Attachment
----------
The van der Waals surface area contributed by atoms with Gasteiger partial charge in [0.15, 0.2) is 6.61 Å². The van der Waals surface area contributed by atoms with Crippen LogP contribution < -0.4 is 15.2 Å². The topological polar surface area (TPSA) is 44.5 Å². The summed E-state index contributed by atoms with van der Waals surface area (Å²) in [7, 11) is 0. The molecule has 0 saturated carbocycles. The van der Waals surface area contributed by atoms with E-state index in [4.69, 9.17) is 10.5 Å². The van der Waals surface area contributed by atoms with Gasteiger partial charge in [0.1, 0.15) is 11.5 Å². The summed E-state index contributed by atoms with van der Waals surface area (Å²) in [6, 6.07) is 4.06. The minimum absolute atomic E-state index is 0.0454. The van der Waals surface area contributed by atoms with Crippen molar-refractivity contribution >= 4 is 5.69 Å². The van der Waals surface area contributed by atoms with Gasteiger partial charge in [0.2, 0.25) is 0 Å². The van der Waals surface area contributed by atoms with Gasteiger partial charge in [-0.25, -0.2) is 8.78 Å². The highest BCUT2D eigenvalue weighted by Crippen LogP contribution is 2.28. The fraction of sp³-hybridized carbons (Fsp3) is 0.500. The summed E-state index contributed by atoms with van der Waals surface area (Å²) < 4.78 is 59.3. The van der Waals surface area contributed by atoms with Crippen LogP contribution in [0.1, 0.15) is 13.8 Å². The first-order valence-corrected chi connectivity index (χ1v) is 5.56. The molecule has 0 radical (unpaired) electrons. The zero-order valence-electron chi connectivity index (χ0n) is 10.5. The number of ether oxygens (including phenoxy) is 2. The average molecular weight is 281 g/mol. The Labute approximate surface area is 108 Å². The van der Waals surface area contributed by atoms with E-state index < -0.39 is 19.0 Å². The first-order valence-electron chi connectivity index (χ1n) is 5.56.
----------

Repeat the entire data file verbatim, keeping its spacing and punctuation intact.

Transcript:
The van der Waals surface area contributed by atoms with Gasteiger partial charge in [0.15, 0.2) is 6.61 Å². The van der Waals surface area contributed by atoms with Crippen LogP contribution < -0.4 is 15.2 Å². The topological polar surface area (TPSA) is 44.5 Å². The summed E-state index contributed by atoms with van der Waals surface area (Å²) in [7, 11) is 0. The molecule has 0 saturated carbocycles. The van der Waals surface area contributed by atoms with E-state index in [4.69, 9.17) is 10.5 Å². The van der Waals surface area contributed by atoms with Gasteiger partial charge in [0.1, 0.15) is 11.5 Å². The summed E-state index contributed by atoms with van der Waals surface area (Å²) in [6, 6.07) is 4.06. The minimum absolute atomic E-state index is 0.0454. The van der Waals surface area contributed by atoms with Crippen molar-refractivity contribution >= 4 is 5.69 Å². The van der Waals surface area contributed by atoms with Gasteiger partial charge in [0.2, 0.25) is 0 Å². The van der Waals surface area contributed by atoms with Gasteiger partial charge in [-0.25, -0.2) is 8.78 Å². The highest BCUT2D eigenvalue weighted by Crippen LogP contribution is 2.28. The fraction of sp³-hybridized carbons (Fsp3) is 0.500. The summed E-state index contributed by atoms with van der Waals surface area (Å²) < 4.78 is 59.3. The van der Waals surface area contributed by atoms with Crippen LogP contribution in [0.1, 0.15) is 13.8 Å². The first-order valence-corrected chi connectivity index (χ1v) is 5.56. The molecule has 0 radical (unpaired) electrons. The zero-order valence-electron chi connectivity index (χ0n) is 10.5. The number of ether oxygens (including phenoxy) is 2. The average molecular weight is 281 g/mol. The Labute approximate surface area is 108 Å². The van der Waals surface area contributed by atoms with E-state index < -0.39 is 19.0 Å². The first-order valence-electron chi connectivity index (χ1n) is 5.56.